Do I think Joan has somehow come to resent Sherlock enough to actively work against him? It’s unlikely. But this feels like something that has consequences, especially given our farewell beat. Joan is politely applauding, comfortable and confident among the detectives they work with. Sherlock has shown up despite his misgivings (he needs her too badly to risk it), but he doesn’t clap at all; he looks like someone locked into his own skeleton, preparing for the worst. After this episode, I’m looking forward to it.
- Sherlock’s past failures routinely come back to haunt him. This was the first time we meet one of Sherlock’s boarding school friends, and it’s no mistake that the entire encounter is designed to make Sherlock feel slightly like a fool. (Yes, the sun orbiting the Earth is a canon reference, but it’s one of those remixes Elementary can do so well that brings new context to old canon.) While I’m not sure Julius Kent can resent Sherlock nearly as much as Sherlock resents him, the banging of that childhood drum starts up almost at once; it’s a hint of what Sherlock may have experienced at Scotland Yard and lends weight to his claim when the argument comes.
- Speaking of which, it seems strange that Sherlock wouldn’t have name-dropped Lestrade for proof of how badly things went at Scotland Yard.
- This episode’s character work was everywhere; it even made time for Gregson to call Sherlock over to disrupt any potential anxiety spiral about Gregson’s meeting with the brass. Aidan Quinn always makes the most of Gregson as The World’s Most Reluctant Father Figure, and it’s a quiet beat of him being both very smart and very kind.
- Line delivery of the week: I didn’t necessarily want anyone to ever say “A poop emoji” out loud, but if it had to be someone, I’m glad it’s Jon Michael Hill.
- Costume note: Joan’s infinite loungewear is a reminder of her current comfort level in the house and, in general, with Sherlock. Still, it’s very interesting to me when they have heart-to-hearts; there’s the visual element of Sherlock being physically buttoned-up but emotionally vulnerable while Joan looks visually vulnerable and is presented so stoically and controlled that we’re often left to sort of fill in the blanks, emotionally. (As always, Liu nails Watson’s wordless ambivalence, and I would love these deflections and silences and stonewalling if I thought they were intentional narrative choices that were going somewhere deeper into Joan’s own issues; at this point, given things that Doherty and the writers have said, I’m just not sure of that. Eternally hopeful, but not sure.)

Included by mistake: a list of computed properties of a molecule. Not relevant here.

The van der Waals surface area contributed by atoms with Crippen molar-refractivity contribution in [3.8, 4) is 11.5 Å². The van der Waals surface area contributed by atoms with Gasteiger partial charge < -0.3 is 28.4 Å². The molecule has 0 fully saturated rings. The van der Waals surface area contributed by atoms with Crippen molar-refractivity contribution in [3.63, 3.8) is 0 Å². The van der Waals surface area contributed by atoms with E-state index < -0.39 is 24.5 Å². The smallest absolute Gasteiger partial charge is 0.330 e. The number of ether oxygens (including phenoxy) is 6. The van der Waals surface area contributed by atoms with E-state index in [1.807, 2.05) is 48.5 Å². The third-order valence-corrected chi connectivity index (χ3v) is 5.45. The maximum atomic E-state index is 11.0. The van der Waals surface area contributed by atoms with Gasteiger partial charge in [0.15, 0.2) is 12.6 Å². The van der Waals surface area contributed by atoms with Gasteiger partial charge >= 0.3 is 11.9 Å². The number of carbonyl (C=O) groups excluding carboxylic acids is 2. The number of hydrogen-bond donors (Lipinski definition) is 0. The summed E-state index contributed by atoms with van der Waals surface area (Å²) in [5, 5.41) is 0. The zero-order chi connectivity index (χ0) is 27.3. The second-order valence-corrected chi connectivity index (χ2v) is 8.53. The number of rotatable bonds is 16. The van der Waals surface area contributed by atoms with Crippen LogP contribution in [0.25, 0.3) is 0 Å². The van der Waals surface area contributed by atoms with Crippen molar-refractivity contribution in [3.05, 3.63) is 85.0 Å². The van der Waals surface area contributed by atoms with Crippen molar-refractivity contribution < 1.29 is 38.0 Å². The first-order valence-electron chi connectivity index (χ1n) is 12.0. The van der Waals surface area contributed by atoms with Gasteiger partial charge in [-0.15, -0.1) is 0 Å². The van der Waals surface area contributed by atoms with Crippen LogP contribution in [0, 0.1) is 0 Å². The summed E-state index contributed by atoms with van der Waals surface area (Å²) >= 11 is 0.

- “I was eight when I made that mistake. You chose to wear that vest this morning.” Miller’s Sherlock can be such a delight.
- My favorite Watson line delivery so far this season: “So you don’t want to accept any credit because the truth is you deserve too much credit.”
- The Piazzi Telescope was a fun pick for a fleeting reference. Piazzi was instrumental in the discovery of dwarf planet Ceres, technically classified as an asteroid.
- Also fun: the poison ivy.
- I don’t know if Gregson’s “It amazes me” during the big speech is a deliberate callback to Watson and Sherlock’s pledges of mutual admiration back in the first season, but this episode has so many callbacks to their prior dynamics, let’s pretend it is.
- “I now value the work that we do first and foremost because I do it with you.” This is absolutely a callback. (For how I feel about it, let’s see where the rest of this arc is going first and then regroup.)
- That second one-year sobriety chip being kept alongside the first one is, by itself, a more meaningful reference to Sherlock’s relapse than almost anything about it from last season.
- “You and your partner need to get straight what it is you want.” Please let this be a thesis statement for the season.
- And last but not least: Congratulations to Elementary on the 100th episode! May you frolic in television’s eternal spring.